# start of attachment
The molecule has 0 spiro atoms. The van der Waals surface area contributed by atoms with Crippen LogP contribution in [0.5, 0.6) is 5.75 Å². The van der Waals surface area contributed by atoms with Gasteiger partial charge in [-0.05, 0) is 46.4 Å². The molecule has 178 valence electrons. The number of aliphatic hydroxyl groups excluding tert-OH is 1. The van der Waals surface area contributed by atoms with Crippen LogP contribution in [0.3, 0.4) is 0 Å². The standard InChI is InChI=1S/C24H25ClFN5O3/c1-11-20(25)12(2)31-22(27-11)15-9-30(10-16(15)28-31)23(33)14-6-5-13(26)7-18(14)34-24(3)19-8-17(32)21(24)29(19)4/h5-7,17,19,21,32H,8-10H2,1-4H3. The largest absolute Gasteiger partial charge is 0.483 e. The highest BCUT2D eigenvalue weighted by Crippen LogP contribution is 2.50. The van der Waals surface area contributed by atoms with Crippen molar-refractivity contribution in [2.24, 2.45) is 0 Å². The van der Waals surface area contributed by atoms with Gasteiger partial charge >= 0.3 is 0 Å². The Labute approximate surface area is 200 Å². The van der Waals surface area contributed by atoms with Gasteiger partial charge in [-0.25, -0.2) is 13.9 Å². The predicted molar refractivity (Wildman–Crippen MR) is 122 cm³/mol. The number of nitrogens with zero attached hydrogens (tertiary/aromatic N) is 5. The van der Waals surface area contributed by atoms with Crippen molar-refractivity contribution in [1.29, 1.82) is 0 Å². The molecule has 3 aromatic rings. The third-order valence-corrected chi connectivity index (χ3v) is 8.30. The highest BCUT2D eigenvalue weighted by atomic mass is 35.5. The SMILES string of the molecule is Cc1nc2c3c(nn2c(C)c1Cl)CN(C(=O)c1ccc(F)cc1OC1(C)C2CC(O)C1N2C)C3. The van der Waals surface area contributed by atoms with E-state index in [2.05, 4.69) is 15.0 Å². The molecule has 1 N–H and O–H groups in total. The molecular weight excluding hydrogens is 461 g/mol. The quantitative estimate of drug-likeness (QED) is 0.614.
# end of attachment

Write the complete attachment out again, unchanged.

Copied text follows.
The molecule has 0 spiro atoms. The van der Waals surface area contributed by atoms with Crippen LogP contribution in [0.5, 0.6) is 5.75 Å². The van der Waals surface area contributed by atoms with Gasteiger partial charge in [-0.05, 0) is 46.4 Å². The molecule has 178 valence electrons. The number of aliphatic hydroxyl groups excluding tert-OH is 1. The van der Waals surface area contributed by atoms with Crippen LogP contribution in [0.3, 0.4) is 0 Å². The standard InChI is InChI=1S/C24H25ClFN5O3/c1-11-20(25)12(2)31-22(27-11)15-9-30(10-16(15)28-31)23(33)14-6-5-13(26)7-18(14)34-24(3)19-8-17(32)21(24)29(19)4/h5-7,17,19,21,32H,8-10H2,1-4H3. The largest absolute Gasteiger partial charge is 0.483 e. The highest BCUT2D eigenvalue weighted by Crippen LogP contribution is 2.50. The van der Waals surface area contributed by atoms with Crippen molar-refractivity contribution in [2.24, 2.45) is 0 Å². The van der Waals surface area contributed by atoms with Gasteiger partial charge >= 0.3 is 0 Å². The Labute approximate surface area is 200 Å². The van der Waals surface area contributed by atoms with Gasteiger partial charge in [-0.25, -0.2) is 13.9 Å². The predicted molar refractivity (Wildman–Crippen MR) is 122 cm³/mol. The number of nitrogens with zero attached hydrogens (tertiary/aromatic N) is 5. The van der Waals surface area contributed by atoms with Crippen molar-refractivity contribution in [1.29, 1.82) is 0 Å². The molecule has 3 aromatic rings. The third-order valence-corrected chi connectivity index (χ3v) is 8.30. The highest BCUT2D eigenvalue weighted by atomic mass is 35.5. The SMILES string of the molecule is Cc1nc2c3c(nn2c(C)c1Cl)CN(C(=O)c1ccc(F)cc1OC1(C)C2CC(O)C1N2C)C3. The van der Waals surface area contributed by atoms with E-state index in [2.05, 4.69) is 15.0 Å². The molecule has 1 N–H and O–H groups in total. The molecular weight excluding hydrogens is 461 g/mol. The quantitative estimate of drug-likeness (QED) is 0.614.